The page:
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Introduction to the Artificial Intelligence (AI) & Machine Learning
Artificial intelligence (AI) spending worldwide was estimated at $37.4 billion for 2019 by analysts at IDC and is expected to grow to $100.1 billion by 2023. This is an estimate on a broad basis that includes spending on software and services. Stanford University estimates the U.S. market for AI on this basis at more than $17.6 billion for 2019. Researchers at Gartner estimated that the global business value derived yearly from AI had already reached $2.6 trillion by 2020, while analysts at PwC estimated that AI’s contribution to the global economy could soar to $13.0 trillion by 2030.
In many ways,
artificial intelligence (AI) is a logical extension of recent technology
trends. A combination of
ever-more-powerful computer chips, cloud computing, continued miniaturization
of devices such as sensors, and the growth of the big data/data analytics
sector are major enablers of AI on what is now a cost-effective basis.
Artificial intelligence (AI) and machine learning will create vast changes in nearly all segments of business and industry over the mid-term. The effect of AI on consumers and households is already in broad evidence, although the people benefitting from such technologies may not be aware of the process or the significance of what’s going on around them. For example, utilizing machine learning, Amazon.com pioneered the development of advanced software that learns from a shopper’s actions online and then makes product recommendations tailored to the individual. In its early years, Netflix famously offered a $1 million prize to anyone who could engineer an algorithm that would learn from a subscriber’s movie rental habits in a manner that would increase the accuracy and usefulness of its online recommendation engine by 10%. The more that Amazon or Netflix can display perfectly curated products for individual shoppers, the happier the consumer and the greater the amount of sales completed. (Yes, Netflix paid off on this Progress Prize offer, selecting the work of a team of engineers that called themselves “BellKor’s Programmatic Chaos.”)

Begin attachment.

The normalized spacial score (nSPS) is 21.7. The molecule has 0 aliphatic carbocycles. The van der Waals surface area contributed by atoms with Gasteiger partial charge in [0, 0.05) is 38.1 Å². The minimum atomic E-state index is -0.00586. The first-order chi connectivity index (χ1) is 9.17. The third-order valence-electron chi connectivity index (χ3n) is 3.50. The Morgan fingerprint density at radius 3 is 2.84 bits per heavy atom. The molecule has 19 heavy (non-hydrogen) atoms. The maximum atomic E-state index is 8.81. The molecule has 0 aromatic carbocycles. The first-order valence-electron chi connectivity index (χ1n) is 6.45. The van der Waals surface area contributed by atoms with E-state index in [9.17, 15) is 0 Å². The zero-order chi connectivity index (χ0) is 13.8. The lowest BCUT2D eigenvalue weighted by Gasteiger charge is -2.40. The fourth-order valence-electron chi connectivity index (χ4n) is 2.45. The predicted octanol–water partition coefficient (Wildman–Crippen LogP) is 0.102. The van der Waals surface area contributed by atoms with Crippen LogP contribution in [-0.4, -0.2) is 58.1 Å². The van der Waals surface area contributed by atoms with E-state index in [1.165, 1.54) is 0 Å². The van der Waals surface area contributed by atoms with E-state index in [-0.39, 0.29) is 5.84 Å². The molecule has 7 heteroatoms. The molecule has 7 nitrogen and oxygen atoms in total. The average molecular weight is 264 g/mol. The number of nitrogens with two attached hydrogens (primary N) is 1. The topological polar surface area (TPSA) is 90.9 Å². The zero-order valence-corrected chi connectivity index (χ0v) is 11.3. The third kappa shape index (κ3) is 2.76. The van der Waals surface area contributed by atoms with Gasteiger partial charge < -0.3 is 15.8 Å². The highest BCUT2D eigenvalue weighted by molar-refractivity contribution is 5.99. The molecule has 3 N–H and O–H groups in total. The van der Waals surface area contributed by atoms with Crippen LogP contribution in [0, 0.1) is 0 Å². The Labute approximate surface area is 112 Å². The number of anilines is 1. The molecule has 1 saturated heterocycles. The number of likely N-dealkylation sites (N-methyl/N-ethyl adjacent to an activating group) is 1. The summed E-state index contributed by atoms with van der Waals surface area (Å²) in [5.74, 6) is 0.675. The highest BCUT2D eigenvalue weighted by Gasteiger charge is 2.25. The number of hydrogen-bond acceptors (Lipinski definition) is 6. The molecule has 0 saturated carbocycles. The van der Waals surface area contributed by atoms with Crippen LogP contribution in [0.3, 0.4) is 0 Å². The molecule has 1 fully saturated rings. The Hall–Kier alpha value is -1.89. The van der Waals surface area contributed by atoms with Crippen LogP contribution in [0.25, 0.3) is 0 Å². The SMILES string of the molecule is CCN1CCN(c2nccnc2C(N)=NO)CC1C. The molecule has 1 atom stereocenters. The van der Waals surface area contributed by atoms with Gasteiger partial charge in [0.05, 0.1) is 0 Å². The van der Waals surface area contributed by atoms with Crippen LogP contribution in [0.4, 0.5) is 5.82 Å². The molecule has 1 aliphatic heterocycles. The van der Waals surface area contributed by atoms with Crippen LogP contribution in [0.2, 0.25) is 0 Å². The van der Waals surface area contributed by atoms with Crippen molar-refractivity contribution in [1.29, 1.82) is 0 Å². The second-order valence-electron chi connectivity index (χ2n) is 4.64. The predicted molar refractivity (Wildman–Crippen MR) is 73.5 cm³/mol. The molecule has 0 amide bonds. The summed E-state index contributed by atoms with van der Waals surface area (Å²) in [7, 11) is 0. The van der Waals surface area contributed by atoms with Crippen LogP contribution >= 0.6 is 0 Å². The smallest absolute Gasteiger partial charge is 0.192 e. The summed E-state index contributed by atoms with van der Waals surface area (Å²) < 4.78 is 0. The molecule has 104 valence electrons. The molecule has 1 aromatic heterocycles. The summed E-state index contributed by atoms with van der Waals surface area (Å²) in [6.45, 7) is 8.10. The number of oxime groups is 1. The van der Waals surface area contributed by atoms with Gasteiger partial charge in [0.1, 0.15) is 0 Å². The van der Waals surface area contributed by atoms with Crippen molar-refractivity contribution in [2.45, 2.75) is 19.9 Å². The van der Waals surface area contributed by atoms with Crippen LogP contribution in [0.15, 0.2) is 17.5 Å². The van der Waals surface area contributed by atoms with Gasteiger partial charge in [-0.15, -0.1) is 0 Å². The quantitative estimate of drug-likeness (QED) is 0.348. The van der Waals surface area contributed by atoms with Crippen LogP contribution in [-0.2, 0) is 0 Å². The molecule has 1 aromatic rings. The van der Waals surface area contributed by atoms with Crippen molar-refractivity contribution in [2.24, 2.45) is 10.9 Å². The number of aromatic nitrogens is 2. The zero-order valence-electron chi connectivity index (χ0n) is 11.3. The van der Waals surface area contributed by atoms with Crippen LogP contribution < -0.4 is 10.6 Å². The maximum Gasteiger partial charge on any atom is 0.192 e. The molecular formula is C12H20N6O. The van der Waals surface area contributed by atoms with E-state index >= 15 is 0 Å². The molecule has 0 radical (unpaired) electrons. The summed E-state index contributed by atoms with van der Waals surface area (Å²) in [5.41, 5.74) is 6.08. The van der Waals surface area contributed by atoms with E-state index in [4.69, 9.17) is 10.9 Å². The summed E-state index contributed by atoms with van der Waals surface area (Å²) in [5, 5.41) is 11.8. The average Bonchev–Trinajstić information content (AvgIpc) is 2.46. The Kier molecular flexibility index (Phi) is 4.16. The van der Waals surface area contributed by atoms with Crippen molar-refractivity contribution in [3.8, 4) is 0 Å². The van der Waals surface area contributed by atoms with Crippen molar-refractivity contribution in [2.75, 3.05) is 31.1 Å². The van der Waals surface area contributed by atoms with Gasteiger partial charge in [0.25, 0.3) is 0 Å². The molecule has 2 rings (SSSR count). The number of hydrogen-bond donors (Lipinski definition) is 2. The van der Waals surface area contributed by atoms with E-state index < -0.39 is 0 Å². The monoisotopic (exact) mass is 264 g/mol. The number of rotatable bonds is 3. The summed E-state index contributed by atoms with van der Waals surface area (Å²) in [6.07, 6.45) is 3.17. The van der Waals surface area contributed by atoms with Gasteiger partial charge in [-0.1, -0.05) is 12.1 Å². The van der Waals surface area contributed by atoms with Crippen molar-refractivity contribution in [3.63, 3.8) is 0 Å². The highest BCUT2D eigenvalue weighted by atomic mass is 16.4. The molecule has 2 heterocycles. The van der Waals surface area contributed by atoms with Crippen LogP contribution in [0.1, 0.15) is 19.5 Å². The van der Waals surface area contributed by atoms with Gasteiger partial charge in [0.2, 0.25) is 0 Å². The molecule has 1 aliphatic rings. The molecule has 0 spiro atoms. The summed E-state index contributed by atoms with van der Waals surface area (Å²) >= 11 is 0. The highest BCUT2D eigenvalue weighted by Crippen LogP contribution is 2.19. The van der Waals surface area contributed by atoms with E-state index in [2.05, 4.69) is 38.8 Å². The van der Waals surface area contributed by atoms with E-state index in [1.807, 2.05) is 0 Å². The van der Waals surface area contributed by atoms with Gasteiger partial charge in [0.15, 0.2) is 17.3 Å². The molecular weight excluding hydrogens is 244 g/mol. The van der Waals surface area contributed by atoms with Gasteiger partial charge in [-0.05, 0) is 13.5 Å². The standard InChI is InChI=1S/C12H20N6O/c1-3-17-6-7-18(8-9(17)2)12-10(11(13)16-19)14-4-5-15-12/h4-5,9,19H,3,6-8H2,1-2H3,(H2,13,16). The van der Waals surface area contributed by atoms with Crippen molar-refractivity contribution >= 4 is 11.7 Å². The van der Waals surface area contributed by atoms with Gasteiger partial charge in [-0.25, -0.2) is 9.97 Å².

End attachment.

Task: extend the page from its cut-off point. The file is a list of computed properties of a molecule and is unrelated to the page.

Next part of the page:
Search engines like Google and Bing utilize similar technology to serve up billions of dollars’ worth of online ads weekly to carefully-targeted readers of news, entertainment and data online. These recommendation engines run in the background 24/7; they learn more and more as time goes by and interactions with consumers increase; they benefit from frequent, incremental improvements made by software engineers; and they make the owners of these technologies highly efficient, effective and profitable in their business operations.
Today, Amazon’s incredibly popular cloud computing subsidiary, Amazon Web Services (AWS), offers the “SageMaker” tool to enable companies of all sizes to quickly build machine learning tools. AWS also offers easy-to-deploy AI-based tools for speech recognition, image recognition personalization engines, face recognition, forecasting and much more. Many other firms also offer rapid-deployment AI platforms so that institutions and corporations of all types to easily put AI to work.
Consider the implications of machine learning for critical industrial processes. For example, airlines around the world spend hundreds of millions of dollars monthly on fuel. Imagine the benefit, both financially and in terms of reduced carbon emissions, if the air transport sector can reduce fuel usage a mere five percent through the utilization of machine learning—determinizing the most efficient air routes in light of current weather, setting the optimum engine speeds for fuel efficiency and assigning the most efficient flight paths in and out of airports by computer-aided air traffic controllers. Airlines will thereby reduce both total time in the air and total fuel burnt. This is but one possibility from tens of thousands of potential applications—virtually all factory, supply chain, and transportation sectors can benefit through such uses of AI.